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Open access publishing and ‘read & publish’ deals

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Open research is good for everyone and we should welcome more opportunities to publish our research open access. Read and publish deals (also known as ‘transformative agreements’) are contracts that have been negotiated between universities and publishers (in our case via JISC) that cover both the subscription to the journal (‘read’), and the cost of open access publishing (‘publish’). Over the last couple of years the University has subscribed to a number of these agreements which have enabled authors at the university to publish journal articles gold open access with no cost to themselves by covering the cost of article processing charges (APCs).

Whilst the university library started engaging with open access publishing pilots around 2017, a concerted effort to increase the open access options began in 2020 when the first deals with the Microbiology Society, Wiley, and the Royal Society of Chemistry were taken. The university now has deals with Elsevier, SAGE, Taylor & Francis, The Microbiology Society, Wiley, Royal Society of Chemistry, BMJ, and Cambridge University Press. Our most recent deal with SAGE began in January 2024.

How are Wolverhampton authors making use of the deals?

The data relating to the various agreements that we were signed up to during 2023 reveal some interesting insights into how researchers at the university have been engaging with open access publishing.

A total of 34 APCs were paid in 2023. These paid for open access in journals published by Elsevier, Taylor & Francis, Wiley, Royal Society of Chemistry, and BMJ. The most popular publishers this year have been Taylor & Francis, Wiley, and Elsevier with 13, 11 and 8 articles published respectively.

Bar chart showing article processing charges by publisher

Data from Scopus shows that 4 out of the top 6 publishers whose journals our authors publish in are now covered by our read and publish deals in 2024 which is good news for our authors. Based on the number of corresponding authors (which is the prerequisite for qualifying for the payment of APCs under the agreements) the Scopus data suggests that there is the potential for more articles to be published under the agreements and for more of our research publications to be published open access this year.

Publisher No. of articles with WLV corresponding author



Taylor & Francis











Researchers from all faculties requested APCs. The majority of APCs were requested by researchers in FEHW (16) and FABSS (11). We don’t know why authors from these faculties have engaged more with the deals but subject coverage by journal publishers could be a factor in this.

Pie chart showing number of article processing charges by faculty

29 different corresponding authors successfully applied for the payment of APCs for their articles. 14 authors from FEHW received APCs, 8 from FABSS, 5 FSE, and 1 each from ICRD and DSE.

The cost of APCs and licence choice

Individual APCs for research articles in hybrid/gold open access journals with the various publishers ranged from £1344 to £4032. In total the value of the APCs covered by all the deals totalled to just over £105,000 so the publish aspect of the read and publish deals has saved authors a not insignificant amount of money! Article types published under the deals included full length articles, research articles, brief reports and essays.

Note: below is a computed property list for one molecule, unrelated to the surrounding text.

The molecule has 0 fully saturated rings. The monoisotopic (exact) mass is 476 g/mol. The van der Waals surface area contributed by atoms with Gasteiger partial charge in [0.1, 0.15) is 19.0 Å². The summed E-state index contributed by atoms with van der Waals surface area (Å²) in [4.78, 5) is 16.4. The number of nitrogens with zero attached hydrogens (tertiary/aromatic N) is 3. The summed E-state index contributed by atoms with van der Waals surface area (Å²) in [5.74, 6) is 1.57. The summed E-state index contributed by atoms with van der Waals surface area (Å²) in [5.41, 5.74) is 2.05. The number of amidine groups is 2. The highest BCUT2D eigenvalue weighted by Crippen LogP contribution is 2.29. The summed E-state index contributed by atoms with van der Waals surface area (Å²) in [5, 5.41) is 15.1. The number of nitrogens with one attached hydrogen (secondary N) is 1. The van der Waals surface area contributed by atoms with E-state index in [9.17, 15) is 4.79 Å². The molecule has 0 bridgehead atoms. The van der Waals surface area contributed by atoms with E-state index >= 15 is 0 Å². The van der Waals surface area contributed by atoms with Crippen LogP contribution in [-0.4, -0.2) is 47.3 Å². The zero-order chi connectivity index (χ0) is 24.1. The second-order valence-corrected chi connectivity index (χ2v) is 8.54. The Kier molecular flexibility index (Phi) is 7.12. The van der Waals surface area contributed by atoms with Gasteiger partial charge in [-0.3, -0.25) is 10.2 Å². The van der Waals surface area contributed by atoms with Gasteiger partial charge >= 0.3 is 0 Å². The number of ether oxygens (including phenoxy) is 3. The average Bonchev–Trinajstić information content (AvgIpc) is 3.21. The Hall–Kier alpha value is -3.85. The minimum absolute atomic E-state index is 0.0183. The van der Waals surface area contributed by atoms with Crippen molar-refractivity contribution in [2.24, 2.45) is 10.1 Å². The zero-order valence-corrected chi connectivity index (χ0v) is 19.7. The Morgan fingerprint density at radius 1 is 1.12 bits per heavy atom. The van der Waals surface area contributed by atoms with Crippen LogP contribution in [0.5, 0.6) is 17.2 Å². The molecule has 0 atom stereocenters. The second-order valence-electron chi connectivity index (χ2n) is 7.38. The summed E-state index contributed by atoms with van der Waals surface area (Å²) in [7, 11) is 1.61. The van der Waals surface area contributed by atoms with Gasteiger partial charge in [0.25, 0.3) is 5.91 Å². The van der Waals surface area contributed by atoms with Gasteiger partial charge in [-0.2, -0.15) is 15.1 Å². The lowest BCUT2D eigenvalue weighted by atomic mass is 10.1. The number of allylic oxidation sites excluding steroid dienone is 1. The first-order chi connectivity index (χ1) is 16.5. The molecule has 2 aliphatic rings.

When it comes to licencing which specifies how others may re-use the content of articles, authors chose a variety of Creative Commons licences when making their articles open access. There was an equal split between the number of articles published under a CC-BY licence (the most permissive of the Creative Commons licences) and the CC-BY-NC-ND licence (the most restrictive). Whilst we can’t be sure of the reasons why authors choose particular licences, funder policies are likely to have an impact on licence choice.

Making the most of opportunities for publishing open access

It’s great to see that the number of APCs being requested by Wolverhampton authors under the read and publish deals is growing as awareness of publisher agreements spreads. We would encourage authors to check if one of our deals covers journals in their field when deciding where to publish.

The current deals that we have may not be available for ever (some publishers have mentioned limits on paying APCs depending on demand) so it’s important to take advantage of the opportunity to make your research available as immediate open access now. Information about the available deals can be found on the gold open access webpage here. If you have any questions about publishing under any of the deals please contact the Scholarly Communications Team at

Unfortunately we don’t have deals with all publishers- this could be because for a number of reasons, for example some publishers might not currently offer a deal or the deal may be too expensive (this is a criticism often levelled at read and publish deals as they do exclude countries in the Global South and institutions that are not as well-resourced as others). Even though the library likes to consider all options to increase opportunities for staff and students to read and publish, there may be some that we cannot commit to simply because we do not have the budget.

Whilst publishing gold open access remains the standard that many strive for, it is not the only route to making research publications open. If there isn’t an opportunity to publish gold, remember that you can still make publications open access via the green route by depositing your research in our institutional repository.


Sarah Dar, Scholarly Communications Officer

Image credit:  Photo by Thom Milkovic on Unsplash

For more information please contact the Corporate Communications Team.

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